Building a Flex Type-Ahead Text Input

6 min read

Here is an example of how implements the type-ahead list using DHTML:

Building a Flex Type-Ahead Text Input

As you can see, once ‘type-ahead’ is typed into the text field , the user is given a selection of possible search phrases that google is already aware of. My intention with this article is to build a type-ahead list in Flex.

To start, lets narrow down the scope of the application and make it easy to expand on. We’ll create an application which is used primarily for searching for fruits.

Our basic Fruit Finder application will consist of a form with a TextInput field. The TextInput field will allow the user to type in a fruit name and will automatically suggest a fruit if one is partially found in our list of fruits.

1. Building a Basic Form

To start, here is what our form looks like:

Building a Flex Type-Ahead Text Input

The XML which creates this user interface is quite simple:

<?xml version="1.0" encoding="utf-8"?>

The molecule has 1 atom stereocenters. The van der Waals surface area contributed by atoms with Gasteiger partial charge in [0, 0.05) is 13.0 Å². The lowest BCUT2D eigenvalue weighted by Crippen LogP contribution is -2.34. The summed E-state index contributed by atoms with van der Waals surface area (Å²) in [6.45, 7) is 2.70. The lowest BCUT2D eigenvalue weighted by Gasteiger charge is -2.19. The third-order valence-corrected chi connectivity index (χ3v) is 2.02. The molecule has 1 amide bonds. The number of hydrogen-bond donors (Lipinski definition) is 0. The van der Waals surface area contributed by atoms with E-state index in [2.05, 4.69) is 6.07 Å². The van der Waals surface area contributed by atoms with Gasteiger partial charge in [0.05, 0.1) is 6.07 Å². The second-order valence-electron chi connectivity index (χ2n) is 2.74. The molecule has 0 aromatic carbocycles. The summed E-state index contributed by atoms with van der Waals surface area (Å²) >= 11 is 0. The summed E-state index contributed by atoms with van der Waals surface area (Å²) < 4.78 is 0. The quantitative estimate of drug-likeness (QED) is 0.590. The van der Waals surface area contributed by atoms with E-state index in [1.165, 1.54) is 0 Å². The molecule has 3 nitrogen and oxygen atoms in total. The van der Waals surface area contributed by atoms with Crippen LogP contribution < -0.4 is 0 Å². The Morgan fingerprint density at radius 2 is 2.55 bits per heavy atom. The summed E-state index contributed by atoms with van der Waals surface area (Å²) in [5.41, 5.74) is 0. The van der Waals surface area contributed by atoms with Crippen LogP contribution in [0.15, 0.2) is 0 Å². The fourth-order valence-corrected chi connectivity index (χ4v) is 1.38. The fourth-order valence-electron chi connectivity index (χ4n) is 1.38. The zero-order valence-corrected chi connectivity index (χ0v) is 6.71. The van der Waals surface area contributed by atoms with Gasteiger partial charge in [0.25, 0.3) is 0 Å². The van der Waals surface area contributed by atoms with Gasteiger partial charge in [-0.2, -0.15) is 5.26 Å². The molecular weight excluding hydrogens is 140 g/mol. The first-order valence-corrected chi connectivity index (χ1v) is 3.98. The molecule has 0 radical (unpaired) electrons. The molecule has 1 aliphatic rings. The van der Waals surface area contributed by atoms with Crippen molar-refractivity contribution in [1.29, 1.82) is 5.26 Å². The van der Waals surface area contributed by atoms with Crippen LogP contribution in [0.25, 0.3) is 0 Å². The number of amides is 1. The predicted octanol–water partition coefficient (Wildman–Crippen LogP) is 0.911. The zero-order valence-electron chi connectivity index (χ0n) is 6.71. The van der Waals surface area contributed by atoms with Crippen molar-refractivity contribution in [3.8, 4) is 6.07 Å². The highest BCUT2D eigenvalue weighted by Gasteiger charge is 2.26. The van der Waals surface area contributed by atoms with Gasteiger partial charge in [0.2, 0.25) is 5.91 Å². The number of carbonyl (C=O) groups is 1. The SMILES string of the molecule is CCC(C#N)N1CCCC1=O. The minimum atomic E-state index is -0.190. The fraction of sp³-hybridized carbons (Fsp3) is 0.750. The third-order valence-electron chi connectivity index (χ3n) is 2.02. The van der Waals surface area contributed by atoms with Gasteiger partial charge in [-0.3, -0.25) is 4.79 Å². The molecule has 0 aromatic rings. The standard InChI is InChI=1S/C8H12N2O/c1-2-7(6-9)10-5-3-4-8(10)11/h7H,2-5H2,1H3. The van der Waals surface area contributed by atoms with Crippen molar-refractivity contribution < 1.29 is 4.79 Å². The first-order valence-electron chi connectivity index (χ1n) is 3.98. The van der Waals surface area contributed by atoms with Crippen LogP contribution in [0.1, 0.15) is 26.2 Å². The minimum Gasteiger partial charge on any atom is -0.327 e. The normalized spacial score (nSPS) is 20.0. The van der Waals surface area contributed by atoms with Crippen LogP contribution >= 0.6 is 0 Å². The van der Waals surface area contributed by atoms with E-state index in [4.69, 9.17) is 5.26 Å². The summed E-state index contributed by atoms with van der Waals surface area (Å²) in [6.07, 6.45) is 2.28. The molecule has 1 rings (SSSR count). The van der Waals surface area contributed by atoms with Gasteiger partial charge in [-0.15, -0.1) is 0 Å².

<mx:Panel title="Fruit Finder">
<mx:FormHeading label="Fruit Finder"/>

<mx:FormItem label="Fruit Name">
<mx:TextInput id="fruit"/>

<mx:Button label="Search"/>


You’ll notice the normal xml version declaration, the Application tag, a Panel tag and finally the Form tag. Nothing too complicated so far. If you are unfamiliar with the basics of Flex or Forms in Flex, you should take this opportunity to visit Adobe’s website to explore them. This XML code gives up 90% of our GUI. In the coming steps will have to define the elements which will make up the fruit list which will appear as a user is typing. Next, we need to define our list of fruits.

2. Adding Data to Our Type Ahead List

Now that we have the beginnings of our GUI, lets start building our fruit list. Thinking ahead for a bit, I know that we will have to display a list of fruits to the user. The simplest Flex control to use for this job is the List Control. We will be dynamically adding the List to the application’s display list via ActionScript, but for now we just need to define the data which will be displayed in the list.